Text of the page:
Bones, Bodies, Behavior: Essays in Behavioral Anthropology (History of Anthropology, Volume 5)
George W. Stocking Jr.
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History of Anthropology is a series of annual volumes, inaugurated in 1983, each broadly unified around a theme of major importance to both the history and the present practice of anthropological inquiry. Bones, Bodies, Behavior, the fifth in the series, treats a number of issues relating to the history of biological or physical anthropology: the application of the "race" idea to humankind, the comparison of animals minds to those of humans, the evolution of humans from primate forms, and the relation of science to racial ideology. Following an introductory overview of biological anthropology in Western tradition, the seven essays focus on a series of particular historical episodes from 1830 to 1980: the emergence of the race idea in restoration France, the comparative psychological thought of the American ethnologist Lewis Henry Morgan, the archeological background of the forgery of the remains "discovered" at Piltdown in 1912, their impact on paleoanthropology in the interwar period, the background and development of physical anthropology in Nazi Germany, and the attempts of Franx Boas and others to organize a consensus against racialism among British and American scientists in the late 1930s. The volume concludes with a provocative essay on physical anthropology and primate studies in the United States in the years since such a consensus was established by the UNESCO "Statements on Race" of 1950 and 1951. Bringing together the contributions of a physical anthropologist (Frank Spencer), a historical sociologist (Michael Hammond), and a number of historians of science (Elazar Barkan, Claude Blanckaert, Donna Haraway, Robert Proctor, and Marc Swetlitz), this volume will appeal to a wide range of students, scholars, and general readers interested in the place of biological assumptions in the modern anthropological tradition, in the biological bases of human behavior, in racial ideologies, and in the development of the modern human sciences.
Among the naturalists, the founders included Henri Milne-Edwards (William's brother) and Pierre Flourens, holder of the chair in the natural history of man at the Museum de Paris. There were also a number of geographers, including Pascal d~vezac, Sabin Berthelot, and Alcide d'Orbigny, who in 1839 published the Homme Americain, considere sous ses rapports physiques et moraux. And perhaps most interestingly, from a social historical point of view, there were a group of second-generation followers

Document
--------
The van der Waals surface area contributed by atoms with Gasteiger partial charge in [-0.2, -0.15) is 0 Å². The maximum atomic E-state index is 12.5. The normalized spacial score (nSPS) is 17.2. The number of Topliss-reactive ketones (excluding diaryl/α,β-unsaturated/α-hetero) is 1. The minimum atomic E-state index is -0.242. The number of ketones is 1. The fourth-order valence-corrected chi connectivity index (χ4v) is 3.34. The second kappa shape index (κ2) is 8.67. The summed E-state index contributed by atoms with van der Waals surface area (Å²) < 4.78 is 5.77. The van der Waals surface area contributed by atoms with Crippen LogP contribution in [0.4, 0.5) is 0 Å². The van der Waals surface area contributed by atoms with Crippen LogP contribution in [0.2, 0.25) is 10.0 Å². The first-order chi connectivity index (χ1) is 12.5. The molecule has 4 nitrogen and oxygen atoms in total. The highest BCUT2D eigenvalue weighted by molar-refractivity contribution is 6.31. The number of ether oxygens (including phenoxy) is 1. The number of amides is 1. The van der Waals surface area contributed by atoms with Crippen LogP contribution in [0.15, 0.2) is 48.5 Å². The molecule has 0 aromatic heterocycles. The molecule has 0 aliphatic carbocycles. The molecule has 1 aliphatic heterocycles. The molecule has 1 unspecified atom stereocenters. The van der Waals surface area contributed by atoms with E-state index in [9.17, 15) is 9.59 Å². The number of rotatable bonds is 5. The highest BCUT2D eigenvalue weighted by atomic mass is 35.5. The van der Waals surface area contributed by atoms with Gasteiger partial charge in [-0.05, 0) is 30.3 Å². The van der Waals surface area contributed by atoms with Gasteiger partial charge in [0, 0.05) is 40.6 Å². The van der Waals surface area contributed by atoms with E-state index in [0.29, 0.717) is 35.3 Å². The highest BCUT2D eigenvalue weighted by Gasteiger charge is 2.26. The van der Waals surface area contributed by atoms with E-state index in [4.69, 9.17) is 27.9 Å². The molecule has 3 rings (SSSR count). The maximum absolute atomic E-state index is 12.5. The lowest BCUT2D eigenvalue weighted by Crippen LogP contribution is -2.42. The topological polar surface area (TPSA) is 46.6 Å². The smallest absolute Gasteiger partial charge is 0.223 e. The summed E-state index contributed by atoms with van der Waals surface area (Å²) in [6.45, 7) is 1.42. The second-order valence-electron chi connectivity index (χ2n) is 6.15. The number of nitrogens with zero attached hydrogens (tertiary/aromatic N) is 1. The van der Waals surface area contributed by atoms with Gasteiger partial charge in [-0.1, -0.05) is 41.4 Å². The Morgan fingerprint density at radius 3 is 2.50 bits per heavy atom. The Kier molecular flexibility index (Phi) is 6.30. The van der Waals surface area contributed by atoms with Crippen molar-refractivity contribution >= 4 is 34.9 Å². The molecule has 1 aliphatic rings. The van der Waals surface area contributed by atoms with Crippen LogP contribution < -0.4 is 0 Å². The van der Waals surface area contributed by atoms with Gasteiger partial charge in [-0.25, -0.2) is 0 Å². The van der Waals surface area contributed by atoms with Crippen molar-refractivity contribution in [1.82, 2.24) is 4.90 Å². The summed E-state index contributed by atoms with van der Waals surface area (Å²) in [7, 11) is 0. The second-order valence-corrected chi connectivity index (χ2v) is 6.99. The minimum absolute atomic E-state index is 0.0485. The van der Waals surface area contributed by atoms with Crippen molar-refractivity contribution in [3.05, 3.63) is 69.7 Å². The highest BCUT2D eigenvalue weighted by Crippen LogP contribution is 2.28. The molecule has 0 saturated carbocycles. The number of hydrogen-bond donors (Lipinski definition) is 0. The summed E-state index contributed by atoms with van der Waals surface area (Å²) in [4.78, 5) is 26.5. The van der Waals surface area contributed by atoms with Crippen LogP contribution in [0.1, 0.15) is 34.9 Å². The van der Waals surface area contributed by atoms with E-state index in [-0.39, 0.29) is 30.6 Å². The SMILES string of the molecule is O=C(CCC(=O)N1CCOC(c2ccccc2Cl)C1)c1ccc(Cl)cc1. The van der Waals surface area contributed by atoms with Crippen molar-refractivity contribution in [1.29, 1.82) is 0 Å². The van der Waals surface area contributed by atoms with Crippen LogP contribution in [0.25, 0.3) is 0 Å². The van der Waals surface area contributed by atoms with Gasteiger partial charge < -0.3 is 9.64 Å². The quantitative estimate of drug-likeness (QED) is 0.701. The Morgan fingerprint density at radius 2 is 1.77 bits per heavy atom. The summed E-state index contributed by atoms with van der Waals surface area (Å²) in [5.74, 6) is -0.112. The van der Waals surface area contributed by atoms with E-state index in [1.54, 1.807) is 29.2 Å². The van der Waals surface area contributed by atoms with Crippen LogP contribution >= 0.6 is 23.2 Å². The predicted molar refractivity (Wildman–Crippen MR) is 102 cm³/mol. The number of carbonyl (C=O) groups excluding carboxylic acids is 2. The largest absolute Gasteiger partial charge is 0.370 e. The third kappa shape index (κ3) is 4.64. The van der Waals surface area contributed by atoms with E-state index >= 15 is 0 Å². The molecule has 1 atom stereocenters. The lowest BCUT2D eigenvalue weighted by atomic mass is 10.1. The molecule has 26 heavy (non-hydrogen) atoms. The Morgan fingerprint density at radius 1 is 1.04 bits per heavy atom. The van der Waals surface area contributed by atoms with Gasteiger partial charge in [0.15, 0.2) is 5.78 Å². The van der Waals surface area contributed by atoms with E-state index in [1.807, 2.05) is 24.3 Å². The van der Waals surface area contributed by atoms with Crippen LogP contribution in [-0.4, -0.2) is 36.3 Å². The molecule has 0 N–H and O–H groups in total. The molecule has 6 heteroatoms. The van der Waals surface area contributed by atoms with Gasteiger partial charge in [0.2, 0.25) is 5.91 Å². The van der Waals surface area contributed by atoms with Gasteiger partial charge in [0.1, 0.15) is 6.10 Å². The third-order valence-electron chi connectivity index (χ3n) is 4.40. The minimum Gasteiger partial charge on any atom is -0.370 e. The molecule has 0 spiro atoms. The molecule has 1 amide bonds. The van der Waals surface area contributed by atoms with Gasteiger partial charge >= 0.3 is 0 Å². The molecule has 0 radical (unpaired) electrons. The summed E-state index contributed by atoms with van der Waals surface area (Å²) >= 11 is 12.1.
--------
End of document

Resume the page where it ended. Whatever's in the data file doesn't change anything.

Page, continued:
set the stage for the Piltdown forgery (Hammond 1979), and in turn Piltdown provided evidence that Boule was in fact correct in arguing that the morphological specializations of the Neandertals represented a failed evolutionary line. This combination established a paradigm that would rule paleoanthropology for many years. Discovery after discovery was judged to be doubly fossil-that is, to be recognized as a true fossil in terms of historical origin in the distant past, and then to be set off to
MINDS OF BEAVERS AND THE MINDS OF HUMANS: NATURAL SUGGESTION, NATURAL SELECTION, AND EXPERIMENT IN THE WORK OF LEWIS HENRY MORGAN Marc Swetlitz 56 PROLOGUE TO A SCIENTIFIC foRGERY: THE BRITISH EOLITHIC MOVEMENT FROM ABBEVILLE TO PILTDOWN Frank Spencer 84 THE SHADOW MAN PARADIGM IN PALEOANTHROPOLOGY, 1911-1945 Michael Hammond 117 FROM ANTHROPOLOGIE TO RASSENKUNDE IN THE GERMAN ANTHROPOLOGICAL TRADITION Robert Proctor 138 MOBILIZING SCIENTISTS AGAINST NAZI RACISM, 1933-1939 Elazar Barkan
work concentrated on those parts of the body considered to be of political import (skulls and pelvises), yet the division between anthropology and ethnology left analysis of cultural qualities to a separate, nonphysical branch of the science. As director of Munich's prestigious Anthropologisches Institut-the oldest anthropological institute in Germany-Martin was Germany's foremost anthropologist in the early postwar period. Yet, already by the end of the war, Martin's anthropology had begun to
the purpose of such courts, established throughout the Reich, was to determine who should be sterilized according to the provisions of the July 1933 "law for the prevention of genetically diseased offspring" (Gesetz zur Verhutung Erbkranken Nachwuchses). Fischer and Abel also provided the Reichsstelle fur Sippenforschung (Agency for Genealogical Research) with expert advice on racial purity (Rassereinheit); Fischer and a number of his students (e.g., Buhler) were regularly called upon to testify